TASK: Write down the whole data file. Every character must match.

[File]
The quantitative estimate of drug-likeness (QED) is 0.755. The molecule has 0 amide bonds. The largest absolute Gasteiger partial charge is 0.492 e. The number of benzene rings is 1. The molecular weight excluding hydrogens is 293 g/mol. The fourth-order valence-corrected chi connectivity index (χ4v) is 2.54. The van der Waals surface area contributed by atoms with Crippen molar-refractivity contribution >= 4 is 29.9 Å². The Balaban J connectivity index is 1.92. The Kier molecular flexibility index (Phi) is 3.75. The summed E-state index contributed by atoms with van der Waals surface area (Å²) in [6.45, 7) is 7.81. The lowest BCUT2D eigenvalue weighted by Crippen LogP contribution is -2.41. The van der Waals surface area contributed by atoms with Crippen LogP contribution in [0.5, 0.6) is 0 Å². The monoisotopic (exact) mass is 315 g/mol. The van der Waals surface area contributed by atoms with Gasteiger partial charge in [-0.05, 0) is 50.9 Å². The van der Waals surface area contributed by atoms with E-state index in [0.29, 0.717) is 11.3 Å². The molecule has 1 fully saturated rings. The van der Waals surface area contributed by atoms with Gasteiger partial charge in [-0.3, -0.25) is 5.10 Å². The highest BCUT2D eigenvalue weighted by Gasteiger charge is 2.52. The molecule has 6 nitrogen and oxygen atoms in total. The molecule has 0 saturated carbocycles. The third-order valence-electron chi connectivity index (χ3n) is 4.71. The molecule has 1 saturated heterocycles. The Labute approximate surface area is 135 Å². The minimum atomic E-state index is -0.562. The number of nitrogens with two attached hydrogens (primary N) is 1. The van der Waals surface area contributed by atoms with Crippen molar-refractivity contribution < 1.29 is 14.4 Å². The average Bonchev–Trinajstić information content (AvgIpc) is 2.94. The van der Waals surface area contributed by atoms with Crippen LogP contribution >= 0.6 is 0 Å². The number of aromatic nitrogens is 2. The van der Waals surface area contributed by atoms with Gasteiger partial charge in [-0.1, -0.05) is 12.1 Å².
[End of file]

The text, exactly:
The quantitative estimate of drug-likeness (QED) is 0.755. The molecule has 0 amide bonds. The largest absolute Gasteiger partial charge is 0.492 e. The number of benzene rings is 1. The molecular weight excluding hydrogens is 293 g/mol. The fourth-order valence-corrected chi connectivity index (χ4v) is 2.54. The van der Waals surface area contributed by atoms with Crippen molar-refractivity contribution >= 4 is 29.9 Å². The Balaban J connectivity index is 1.92. The Kier molecular flexibility index (Phi) is 3.75. The summed E-state index contributed by atoms with van der Waals surface area (Å²) in [6.45, 7) is 7.81. The lowest BCUT2D eigenvalue weighted by Crippen LogP contribution is -2.41. The van der Waals surface area contributed by atoms with Crippen LogP contribution in [0.5, 0.6) is 0 Å². The monoisotopic (exact) mass is 315 g/mol. The van der Waals surface area contributed by atoms with Gasteiger partial charge in [-0.05, 0) is 50.9 Å². The van der Waals surface area contributed by atoms with E-state index in [0.29, 0.717) is 11.3 Å². The molecule has 1 fully saturated rings. The van der Waals surface area contributed by atoms with Gasteiger partial charge in [-0.3, -0.25) is 5.10 Å². The highest BCUT2D eigenvalue weighted by Gasteiger charge is 2.52. The molecule has 6 nitrogen and oxygen atoms in total. The molecule has 0 saturated carbocycles. The third-order valence-electron chi connectivity index (χ3n) is 4.71. The molecule has 1 saturated heterocycles. The Labute approximate surface area is 135 Å². The minimum atomic E-state index is -0.562. The number of nitrogens with two attached hydrogens (primary N) is 1. The van der Waals surface area contributed by atoms with Crippen molar-refractivity contribution < 1.29 is 14.4 Å². The average Bonchev–Trinajstić information content (AvgIpc) is 2.94. The van der Waals surface area contributed by atoms with Crippen LogP contribution >= 0.6 is 0 Å². The number of aromatic nitrogens is 2. The van der Waals surface area contributed by atoms with Gasteiger partial charge in [-0.1, -0.05) is 12.1 Å².